Published by Misasa Medical Center, Okayama University Medical School
Published by Misasa Medical Center, Okayama University Medical School

<Formerly known as>
岡大三朝分院研究報告 (63号-72号) 環境病態研報告 (57号-62号)
岡山大学温泉研究所報告 (5号-56号) 放射能泉研究所報告 (1号-4号)

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木島 宣明 岡山大学温泉研究所温泉化学部門
Oxygen isotope analysis was carried out, by use of a new method (oxalate equilibration method) of preparing CO(2) for mass spectrometry, on water samples extracted from a number of biological samples collected in Misasa Town and Hashizu Coast, Tottori Prefecture. The δ values (the per mil enrichment of (18)O in sample waters relative to the Standard Mean Ocean Water) were suggested to be distributed in the living things as follows. The water absorbed by plant roots was supposed to have the same δ value with the water outside it (δs. about -8‰), and in a rapidly transpiring plant, this water reached the leaves, partly infiltrating into the phloem. When transpiration was slow, on the other hand, the isotopic composition of ascending xylem sap was modified by the exchange of water with phloem. where leaf water with a higher δ value was migrating. As Gonfiantini et aI. (1965) and Dongmann et al. (1972) have odserved, leaf waters were enriched markedly in (18)O in the daytime. A criterion of the δ of leaf water may be the sum of δs and △δ that corresponds to the (18)O fractionation factor in the H(2)O(I)-H(2)O(v) system. The sum comes to about 0‰ at ordinary leaf temperatures. and really δ values near 0‰ were observed in leaves of some herbaceous plants, in exudate from a tip of vine of Kudzu, in body fluid of herbivorous insects, etc., but higher δs (up to +19‰) were also observed in some other leaves such as pine needles, Especially leaves showed an increase in δ by about 10 ‰ toward the pnd of November when the average temperature fell below 10℃, probably because of accumulation of the daily enrichment as a resul t of slow water absorption and circulation. A few plant species grown on a dune were analyzed and it seemed that, among them, herbaceous plants were dependent on spraied sea water and pine trees on ground water. δ's of petal water were dispersed (-9~-3‰), probably according to the volume-to-transpirational flux ratio of water in the petals. Succurent fruits in enlarging stage seemed to have lower δ's near δs, but in maturing stagp δ's increaspd to about -4‰, i.e., to the avpraged δ of Ieaf water in the day and night. Herbivorous insects (imagines and la rvae) in general had distinctly higher δ values than carnivorous insects, the border being at -1‰. However, lower δ's at about -5‰ were obserbed on aphides which might have been sucking somewhat dilutpd leaf water from seave tube cells. Sometimes the δ of a herbivorous insect was a few per mil higher than that of the leaf it was nibbling, probably as a result of evaporation of water from the insect and of respiration. The level at about -3‰ common for carnivorous insects could not be explained, although tipula and chironomus making a swarm also showed a δ value on the level. Blood of a heron did not show such a low δ as supposed from its food habit. As compared with the drinking water of -8‰, blood and urine were found to have an identical δ in the range of -4 to -5‰ in either mouse or man, The δ value of the oxidation water produced in man's body was estimated to be about -6‰ from an approximate water balance.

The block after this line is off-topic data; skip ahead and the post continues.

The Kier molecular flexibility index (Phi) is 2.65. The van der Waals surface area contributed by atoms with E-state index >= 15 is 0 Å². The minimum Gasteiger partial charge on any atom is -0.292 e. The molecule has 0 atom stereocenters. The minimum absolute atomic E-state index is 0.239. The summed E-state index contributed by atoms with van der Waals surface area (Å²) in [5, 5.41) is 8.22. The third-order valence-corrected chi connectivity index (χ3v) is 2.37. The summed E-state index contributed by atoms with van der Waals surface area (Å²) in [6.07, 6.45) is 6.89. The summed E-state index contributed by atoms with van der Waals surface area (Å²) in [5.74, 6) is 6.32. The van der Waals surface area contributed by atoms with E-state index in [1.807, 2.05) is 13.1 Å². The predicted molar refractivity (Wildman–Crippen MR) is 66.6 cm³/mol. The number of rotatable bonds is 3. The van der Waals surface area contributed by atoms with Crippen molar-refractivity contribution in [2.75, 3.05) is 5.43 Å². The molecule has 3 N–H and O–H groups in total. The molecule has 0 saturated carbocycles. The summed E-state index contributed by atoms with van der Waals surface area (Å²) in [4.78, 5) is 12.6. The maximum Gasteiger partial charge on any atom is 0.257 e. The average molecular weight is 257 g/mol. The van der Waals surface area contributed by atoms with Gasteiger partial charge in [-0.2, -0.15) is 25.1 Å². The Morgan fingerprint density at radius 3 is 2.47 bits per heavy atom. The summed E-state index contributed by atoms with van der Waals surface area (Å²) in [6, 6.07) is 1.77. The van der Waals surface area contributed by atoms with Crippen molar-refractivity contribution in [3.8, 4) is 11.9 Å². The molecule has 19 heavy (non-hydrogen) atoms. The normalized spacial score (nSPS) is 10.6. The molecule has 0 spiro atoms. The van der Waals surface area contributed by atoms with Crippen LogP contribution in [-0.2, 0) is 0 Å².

原著論文 (Original Papers)